After this bewildering statement, O'Toole was invited by the Speaker to respond. Recognizing the futility of a last-ditch appeal, he acknowledged the inevitable. “This is not going to become law. I fully understand this.”

His bill was soundly defeated. Six MPPs (four Tories and two New Democrats) said yes. Twenty three MPPs (all Liberals) said no.

“I was surprised they wouldn't even let it go to a committee,” O'Toole said afterward. “That's what that I was really hoping for.”

He hasn't given up. But he has no idea how to get elder abuse back on the legislative agenda.

What troubles O'Toole most is the lack of awareness of the extent and seriousness of this problem. He was as ignorant as everyone else, he admitted, until a constituent opened his eyes. It simply wasn't a topic of conversation in business or social circles. Looking back on his 30-year management career at General Motors, he couldn't remember anyone ever mentioning it. Nor did it come up during his four years as a municipal councillor or his nine years as a school board trustee.

He's still no expert, O'Toole stresses. But he's dealt with enough cases of frail seniors losing their homes, savings, investments and possessions to know the problem is real and more prevalent than people think. He's also learned a great deal from the Durham police, who have two officers working full-time on elder abuse, and from the strong coalition of volunteers, social service providers and health professionals working to protect vulnerable seniors in his riding.

For their sake, he wishes his bill had passed. For Ontario's sake, he hopes the government wakes up.

Wednesday, April 21, 2010

WE WON - Bill C-384 was defeated, 228 to 59

Bill C-384, the private members bill that would have legalized euthanasia and assisted suicide in Canada was strongly defeated by a vote of 228 to 59.

We would like to thank every member of parliament who voted against Bill C-384. We would also like to thank all of our supporters who made this victory possible. Months of work have resulted in an incredible victory. But the battle is not over.

We are working to turn the debate on this issue to a debate on how Canadians can live with dignity.

We recognize that many people have raised legitimate concerns.

It is our goal to work with members of parliament and other Canadian leaders to identify ways to:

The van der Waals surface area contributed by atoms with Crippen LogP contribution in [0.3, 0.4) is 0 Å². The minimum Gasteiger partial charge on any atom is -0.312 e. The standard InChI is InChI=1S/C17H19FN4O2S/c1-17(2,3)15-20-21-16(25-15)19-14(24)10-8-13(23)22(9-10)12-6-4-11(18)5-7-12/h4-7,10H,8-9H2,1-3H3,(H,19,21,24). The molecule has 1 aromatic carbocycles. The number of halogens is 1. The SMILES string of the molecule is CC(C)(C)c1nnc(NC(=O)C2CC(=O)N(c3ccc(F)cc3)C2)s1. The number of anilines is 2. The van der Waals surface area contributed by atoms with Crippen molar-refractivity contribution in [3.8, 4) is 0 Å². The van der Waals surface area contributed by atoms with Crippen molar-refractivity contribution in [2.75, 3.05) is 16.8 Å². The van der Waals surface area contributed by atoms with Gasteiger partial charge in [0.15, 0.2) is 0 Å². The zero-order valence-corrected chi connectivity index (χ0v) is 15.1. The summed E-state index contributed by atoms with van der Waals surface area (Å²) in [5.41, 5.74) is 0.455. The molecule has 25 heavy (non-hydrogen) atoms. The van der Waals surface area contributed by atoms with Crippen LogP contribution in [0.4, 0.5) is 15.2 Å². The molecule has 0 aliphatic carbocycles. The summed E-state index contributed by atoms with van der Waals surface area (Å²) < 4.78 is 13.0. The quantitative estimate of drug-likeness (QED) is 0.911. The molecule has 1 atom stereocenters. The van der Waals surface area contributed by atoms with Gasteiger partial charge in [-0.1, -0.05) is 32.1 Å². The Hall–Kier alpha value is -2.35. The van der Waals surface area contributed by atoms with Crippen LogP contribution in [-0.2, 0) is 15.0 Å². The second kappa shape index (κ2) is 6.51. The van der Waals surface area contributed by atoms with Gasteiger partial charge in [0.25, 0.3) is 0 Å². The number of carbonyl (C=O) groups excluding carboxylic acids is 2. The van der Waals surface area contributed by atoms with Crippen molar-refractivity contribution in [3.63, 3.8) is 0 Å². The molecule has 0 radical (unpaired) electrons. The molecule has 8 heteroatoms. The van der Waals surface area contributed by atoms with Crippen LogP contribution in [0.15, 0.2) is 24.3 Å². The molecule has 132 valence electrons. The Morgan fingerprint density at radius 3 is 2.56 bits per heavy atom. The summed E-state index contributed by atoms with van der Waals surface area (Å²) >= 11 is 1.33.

- improve palliative/hospice care throughout Canada, 
- change attitudes and improve services for people with disabilities, 
- institute an effective national suicide prevention strategy, 
- promote programs that identify and eliminate the scourge of elder abuse.
We must continue to build a nation that upholds the dignity of all its citizens.
We must continue to create a paradigm that protects all Canadians, including its most vulnerable.
We reject the concept that killing can be the answer to problems that are properly solved by a caring society.

Alex Schadenberg
Euthanasia Prevention Coalition

Please enable the Euthanasia Prevention Coalition to continue its successful work by making a donation today.

Our investment of resources to defeat Bill C-384 has left us with a huge financial need.

Tuesday, April 20, 2010

The Euthanasia Prevention Coalition Responds to Francine Lalonde’s National Post Article

Today, Francine Lalonde published an article in the National Post promoting her private members bill, Bill C-384, which would legalise euthanasia and assisted suicide for those 18 years and older.

Lalonde’s article omits the topic of elder abuse and misrepresents the bill’s provisions.

In Canada, elder abuse is a widespread problem, which is often unreported. Older persons with money are a prime target with family members the usual perpetrators. See e.g. Canada’s official website at:

Perpetrators can also be strangers, for example, Melissa Friedrich, Canada's “Internet Black Widow.”

Contrary to Lalonde’s article, C-384 lacks basic protections for patients. For example, the patient is not required to be lucid at the time of application. A patient must only “appear” to be lucid. C-384 also allows an heir, who will benefit from the death, to serve as power of attorney to approve the euthanasia or assisted suicide. The death is also not required to be witnessed by disinterested persons. Without witnesses, the opportunity is created for someone else to administer the lethal agent to the patient without the patient’s consent. Even if the patient struggled, who would know?

C-384 is a recipe for elder abuse. For more detailed information, see memo to parliament:

Alex Schadenberg
Euthanasia Prevention Coalition

Margaret Dore, Lawyer

Monday, April 19, 2010

Life with Dignity is the right of every Canadian.

Every Canadian deserves excellent end-of-life care.

Every Canadian deserves to be treated with equality, especially people with disabilities and those who live with chronic physical or mental pain.

Every Canadian deserves to be protected from undue influence and be provided respect.

Bill C-384 is not limited to terminally illness, it allows euthanasia and assisted suicide for people who experience chronic physical or mental pain.

Bill C-384 defines competency as “appearing to be lucid.” In other words you do not have to be actually lucid, and